The news that the UK broadcasting of Formula 1 from 2012 onwards will be split by the BBC and Sky has sent shockwaves through the paddock and the general Formula 1 community. I'm a frequent tweeter and the first reactions of many have been of anger, frustration and disappointment that the BBC will broadcast 10 full race weekends instead of the full 2012 season, with Sky taking over the reins. And this isn't just a trial run - the sharing deal lasts until 2018, forcing fans to pay up for a Sky Sports subscription or be left with less access. It sets a stark contrast to when the BBC took the rights back from ITV in 2009, with uninterrupted coverage of practice, qualifying and races (and all the little bits before and after) free of charge.
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With piles of money larger than Eddie Jordan's pile of unfashionable clothes, Sky never appeared off of the radar when the rumours started circulating over the future of BBC F1 coverage. Takeover rumours were quickly hushed down but Sky taking the rights to future F1 seasons always remained. Channel 4 and Channel 5 were suggested, but evidently nothing has materialised. The arguments against F1 going to Sky, coming from concerned Team Principals such as McLaren's Martin Whitmarsh, was that the fanbase was never going to be as large if Formula 1 was on pay TV, which would make sponsors unhappy resulting in more teams pulling out with financial difficulties. On the plus side, FOM and the teams have got a massive financial boost as Sky allegedly have paid more for the full rights than the BBC ever did. And with the BBC offering non-pay TV viewers a taster of what Formula 1 is like, fans will be queueing up to buy subscriptions to watch the full season. It's a win-win situation for Sky, who have access to every single race weekend from 2012 onwards. The BBC, however, have had to compromise severely, instead offering full radio coverage across every weekend as well as a highlights shows at the end of every Grand Prix.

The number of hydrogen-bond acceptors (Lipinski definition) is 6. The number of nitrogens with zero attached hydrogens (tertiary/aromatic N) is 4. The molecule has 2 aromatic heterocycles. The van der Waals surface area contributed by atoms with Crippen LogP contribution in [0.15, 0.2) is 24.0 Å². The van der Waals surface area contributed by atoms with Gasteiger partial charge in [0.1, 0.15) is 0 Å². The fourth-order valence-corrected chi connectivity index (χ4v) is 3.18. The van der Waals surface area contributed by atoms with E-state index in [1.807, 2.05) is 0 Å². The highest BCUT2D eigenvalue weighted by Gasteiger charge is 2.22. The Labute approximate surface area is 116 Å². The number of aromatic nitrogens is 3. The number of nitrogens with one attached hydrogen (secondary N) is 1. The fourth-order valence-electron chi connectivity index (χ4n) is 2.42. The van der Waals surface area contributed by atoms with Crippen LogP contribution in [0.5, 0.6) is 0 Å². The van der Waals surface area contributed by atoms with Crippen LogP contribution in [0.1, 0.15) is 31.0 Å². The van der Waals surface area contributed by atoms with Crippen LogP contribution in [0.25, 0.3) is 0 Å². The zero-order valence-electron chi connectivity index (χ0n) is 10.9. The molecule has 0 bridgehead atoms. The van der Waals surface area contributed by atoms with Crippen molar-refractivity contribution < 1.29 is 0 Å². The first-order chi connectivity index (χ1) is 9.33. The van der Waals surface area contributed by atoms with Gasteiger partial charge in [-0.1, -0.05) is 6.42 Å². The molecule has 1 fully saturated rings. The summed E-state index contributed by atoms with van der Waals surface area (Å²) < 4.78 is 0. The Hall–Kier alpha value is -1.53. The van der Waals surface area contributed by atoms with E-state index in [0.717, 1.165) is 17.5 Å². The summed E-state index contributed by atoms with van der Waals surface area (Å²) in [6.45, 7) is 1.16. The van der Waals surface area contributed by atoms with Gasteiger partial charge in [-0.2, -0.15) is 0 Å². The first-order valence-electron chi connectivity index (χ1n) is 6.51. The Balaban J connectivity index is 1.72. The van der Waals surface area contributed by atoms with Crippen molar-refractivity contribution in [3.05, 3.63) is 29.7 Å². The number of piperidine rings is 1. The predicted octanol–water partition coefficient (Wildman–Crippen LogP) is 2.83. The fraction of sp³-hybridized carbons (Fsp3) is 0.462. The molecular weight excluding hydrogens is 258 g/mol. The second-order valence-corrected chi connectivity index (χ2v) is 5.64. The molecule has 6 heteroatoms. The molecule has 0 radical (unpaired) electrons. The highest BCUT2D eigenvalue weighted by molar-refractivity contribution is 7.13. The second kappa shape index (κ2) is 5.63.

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What will be interesting, however, is the direct comparison in viewing figures between the BBC and Sky when both broadcasters show the same Grand Prix. The BBC's impartial coverage has been fantastic over the past two seasons and free-to-view figures are traditionally a lot higher than subscription channels, as demonstrated by WRC coverage in recent years, but will the lure of live coverage be too much for non-Sky customers come 2012? Only time will tell.
Vettel given food for thought
Despite the calls that it was a matter of not "if" but "when" the rain would fall at the German Grand Prix, a significant downpour failed to threaten the racing and a fantastic spectacle. However, dark clouds will still be hanging over the Red Bull camp, as their dominance over the rest of the field becomes ever closer to being non-existent. Sebastian Vettel in particular, whose calm and measured approach to 2011 has been taken with that of an experienced Champion despite being only 24, could be forgiven for thinking he can afford a mistake or two and play a conservative game. The action in Germany confirmed that this would not be the case, as Vettel made a costly mistake early on and had his Championship lead slashed by resurgent drives from Hamilton, Alonso and team-mate Webber.
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